GUESS WHO ‘STOLE THE SHOW’ IN IOWA?…. Iowa will host dozens of “cattle call” events for 2012 Republican presidential candidates over the next several months, and the latest was yesterday’s gathering in Des Moines, hosted by far-right Rep. Steve King (R-Iowa). Five likely aspirants showed up, and the receptions they received matter.
Mississippi Gov. Haley Barbour, disgraced former House Speaker Newt Gingrich, former U.N. ambassador John Bolton, and pizza-company owner Herman Cain were all on hand, and by all accounts, each delivered remarks that generated polite applause. But the Washington Post noted it was Rep. Michele Bachmann (R-Minn.) who “lit up the gathering.”
NBC’s First Read had a similar assessment, noting that of the five, only Bachmann was able to “fire up” attendees with “criticisms of the administration, an artful weaving of audience response, and backing up her points with a litany of ‘statistics.'” (The scare quotes were NBC’s, not mine, and a reminder that the congresswoman is prone to making stuff up.)
Politico‘s report from the event said Bachmann “stole the show” in Iowa.
Michele Bachmann served up red meat to the crowd at the Iowa conservative principles conference Saturday, slamming President Barack Obama as a Jimmy Carter retread, dissing the Mitch Daniels “truce” call for social issues, and saying she wants a “waiver” from the last two years of White House leadership.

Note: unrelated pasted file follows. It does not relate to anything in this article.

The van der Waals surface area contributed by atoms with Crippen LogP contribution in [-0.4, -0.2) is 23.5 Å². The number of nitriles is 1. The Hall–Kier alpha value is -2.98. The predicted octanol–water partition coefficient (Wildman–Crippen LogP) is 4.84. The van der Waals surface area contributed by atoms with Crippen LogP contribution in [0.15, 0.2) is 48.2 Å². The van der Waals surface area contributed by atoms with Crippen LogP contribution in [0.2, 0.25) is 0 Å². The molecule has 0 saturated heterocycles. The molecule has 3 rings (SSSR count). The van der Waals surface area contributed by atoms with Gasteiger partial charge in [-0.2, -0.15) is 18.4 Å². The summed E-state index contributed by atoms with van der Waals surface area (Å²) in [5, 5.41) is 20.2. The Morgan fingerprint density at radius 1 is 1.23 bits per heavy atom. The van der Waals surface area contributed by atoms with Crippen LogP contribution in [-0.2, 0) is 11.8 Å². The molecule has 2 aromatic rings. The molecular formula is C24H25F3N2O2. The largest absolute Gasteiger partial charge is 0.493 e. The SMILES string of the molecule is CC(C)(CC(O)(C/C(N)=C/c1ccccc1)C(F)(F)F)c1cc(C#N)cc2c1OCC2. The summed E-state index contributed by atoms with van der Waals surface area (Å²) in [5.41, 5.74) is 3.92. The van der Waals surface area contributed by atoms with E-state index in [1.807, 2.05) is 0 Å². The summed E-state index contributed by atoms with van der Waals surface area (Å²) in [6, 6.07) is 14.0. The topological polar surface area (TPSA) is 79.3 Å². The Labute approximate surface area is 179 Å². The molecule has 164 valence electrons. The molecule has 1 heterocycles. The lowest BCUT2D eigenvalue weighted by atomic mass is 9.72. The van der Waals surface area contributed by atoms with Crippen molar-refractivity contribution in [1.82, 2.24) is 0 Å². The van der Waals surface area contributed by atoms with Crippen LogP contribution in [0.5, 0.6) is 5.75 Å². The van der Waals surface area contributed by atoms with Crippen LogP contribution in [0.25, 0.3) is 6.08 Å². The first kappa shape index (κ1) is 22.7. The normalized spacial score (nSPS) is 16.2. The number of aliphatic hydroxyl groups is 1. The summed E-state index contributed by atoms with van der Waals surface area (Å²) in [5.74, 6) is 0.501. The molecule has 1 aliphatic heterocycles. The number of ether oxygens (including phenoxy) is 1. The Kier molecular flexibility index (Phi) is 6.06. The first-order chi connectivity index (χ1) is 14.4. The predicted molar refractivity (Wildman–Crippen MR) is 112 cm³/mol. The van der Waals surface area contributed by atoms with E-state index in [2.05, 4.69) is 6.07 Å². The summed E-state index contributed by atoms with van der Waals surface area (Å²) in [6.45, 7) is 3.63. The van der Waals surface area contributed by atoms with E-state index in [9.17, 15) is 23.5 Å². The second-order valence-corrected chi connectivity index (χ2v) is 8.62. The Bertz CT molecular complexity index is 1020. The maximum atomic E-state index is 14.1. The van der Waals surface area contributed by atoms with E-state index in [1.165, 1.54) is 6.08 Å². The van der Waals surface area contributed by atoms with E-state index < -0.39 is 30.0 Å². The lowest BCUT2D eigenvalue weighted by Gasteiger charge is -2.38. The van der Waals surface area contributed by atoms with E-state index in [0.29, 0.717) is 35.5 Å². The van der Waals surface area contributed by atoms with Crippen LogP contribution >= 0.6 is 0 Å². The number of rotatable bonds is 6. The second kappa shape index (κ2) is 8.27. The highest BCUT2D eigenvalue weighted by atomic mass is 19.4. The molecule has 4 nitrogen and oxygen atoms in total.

Talking loudly and waving her hands, a pumped Bachmann used a slide presentation of various numbers — the national debt, the cost of a gallon of gas two years ago the day before Obama took office, the corporate tax rate — to make her points and pull the crowd in.
Suggesting that Iowa caucus voters had the power to halt Obama, Bachmann wrapped up her speech by asking, “Are you in? Are you in for 2012?”
“I agree with you!” she said as the crowd cheered, and added, “I’m in!”
You can watch the video — though I don’t recommend doing so on a full stomach — and you’ll notice that the Iowa crowd loved Bachmann’s nonsense, practically hanging on her every word.
In the context of the 2012 race, the next question is what kind of love we’re dealing with here. Are those right-wing activists enamored with Bachmann thinking, “I can’t wait to support her campaign” or are they thinking, “She’s terrific, but there’s no chance I’ll ever vote for her”?
Don’t assume the latter. Extremely conservative social activists tend to dominate the Iowa caucuses — radical televangelist Pat Robertson came in second in 1988, well ahead of Reagan’s sitting vice president — and may very well make Bachmann viable, at least in the first nominating contest.
Also note, the more the ridiculous congresswoman excites the base and makes bizarre remarks — yesterday Bachmann called the federal tax code a “weapon of mass destruction” — the more media attention she’ll take from other candidates who may find themselves struggling to stay in the spotlight.
If this isn’t making the GOP establishment — plus candidates like Pawlenty, Daniels, and Barbour — nervous, they’re not paying close enough attention.